With simple yet thorough detail and clarity, Cones outlines the legal requirements affecting movie proposals, including ways to evaluate the necessity for a business plan or a securities disclosure document, as well as the legal definition of "an active investor." Also addressed are the numerous subjects filmmakers and students must consider before a film offering, including the efficacy of a business plan to fund the development, production, and distribution phases of a film; common elements of fraud of which fledgling filmmakers should beware; the intricacies of revenue sharing; and how to render financial projections. Cones also imparts useful distinctions between such industry terms as "company financing" versus "project financing," along with many others.
This bookalso includes in-depth guidance through the murky paths of investor analysis and key strategies to find and attract parties interested in financing film. Drawing upon his many years as a securities and entertainment attorney, and his experiences advising independent film producers, Cones offers the tools necessary not only to understand investors' motivations but also to use that knowledge to the filmmaker's advantage. Also provided are perceptive studies of the investment vehicles commonly used in business plans seeking investors, with analysis of each method's pros and cons. Throughout the volume, Cones uses sample plans to offer a real-world grasp of the intricacies of the business.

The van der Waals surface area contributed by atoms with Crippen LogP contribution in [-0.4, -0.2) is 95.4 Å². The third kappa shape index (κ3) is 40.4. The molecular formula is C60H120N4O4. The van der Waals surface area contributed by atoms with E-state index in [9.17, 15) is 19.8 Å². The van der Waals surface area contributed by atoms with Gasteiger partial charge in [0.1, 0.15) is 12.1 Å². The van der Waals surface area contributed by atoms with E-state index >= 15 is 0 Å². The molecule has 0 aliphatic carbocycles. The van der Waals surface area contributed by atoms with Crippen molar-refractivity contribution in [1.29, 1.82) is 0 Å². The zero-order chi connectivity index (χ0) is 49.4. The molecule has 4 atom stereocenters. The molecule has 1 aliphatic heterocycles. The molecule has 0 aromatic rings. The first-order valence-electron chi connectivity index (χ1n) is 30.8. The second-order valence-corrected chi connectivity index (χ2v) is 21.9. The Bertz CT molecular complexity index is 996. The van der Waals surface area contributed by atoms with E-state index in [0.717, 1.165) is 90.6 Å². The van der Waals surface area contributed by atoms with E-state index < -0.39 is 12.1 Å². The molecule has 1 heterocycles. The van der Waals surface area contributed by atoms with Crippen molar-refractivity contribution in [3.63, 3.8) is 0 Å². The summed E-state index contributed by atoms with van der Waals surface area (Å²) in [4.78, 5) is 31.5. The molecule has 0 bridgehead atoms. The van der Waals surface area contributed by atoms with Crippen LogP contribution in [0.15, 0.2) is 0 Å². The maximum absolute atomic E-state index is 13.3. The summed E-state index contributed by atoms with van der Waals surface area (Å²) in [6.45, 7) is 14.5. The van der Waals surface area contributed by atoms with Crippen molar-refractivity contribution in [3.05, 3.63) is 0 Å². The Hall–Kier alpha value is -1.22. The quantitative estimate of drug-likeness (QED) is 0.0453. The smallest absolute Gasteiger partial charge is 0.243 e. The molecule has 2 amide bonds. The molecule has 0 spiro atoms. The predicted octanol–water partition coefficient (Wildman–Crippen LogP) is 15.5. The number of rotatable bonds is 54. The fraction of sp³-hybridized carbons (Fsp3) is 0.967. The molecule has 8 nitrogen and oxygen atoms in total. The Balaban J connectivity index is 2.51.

In the business of this art, knowledge is power. Business Plans for Filmmakers dispels the myths and misinformation circulating among filmmakers to provide accurate and useful advice.
Among the questions aspiring writers really need to ask are:
„« How Do I Know When My Spec Script Is Ready For Submission?
„« What Does An Agent Look For In A Writer Beyond Their Scripts?
„« Once I Have An Agent What Else Should I Be Doing?
„« When I Go To A ¡§Meet & Greet,¡ ̈ What Do I Say?
„« How Do I Prepare For The Different Types Of Pitch Meetings?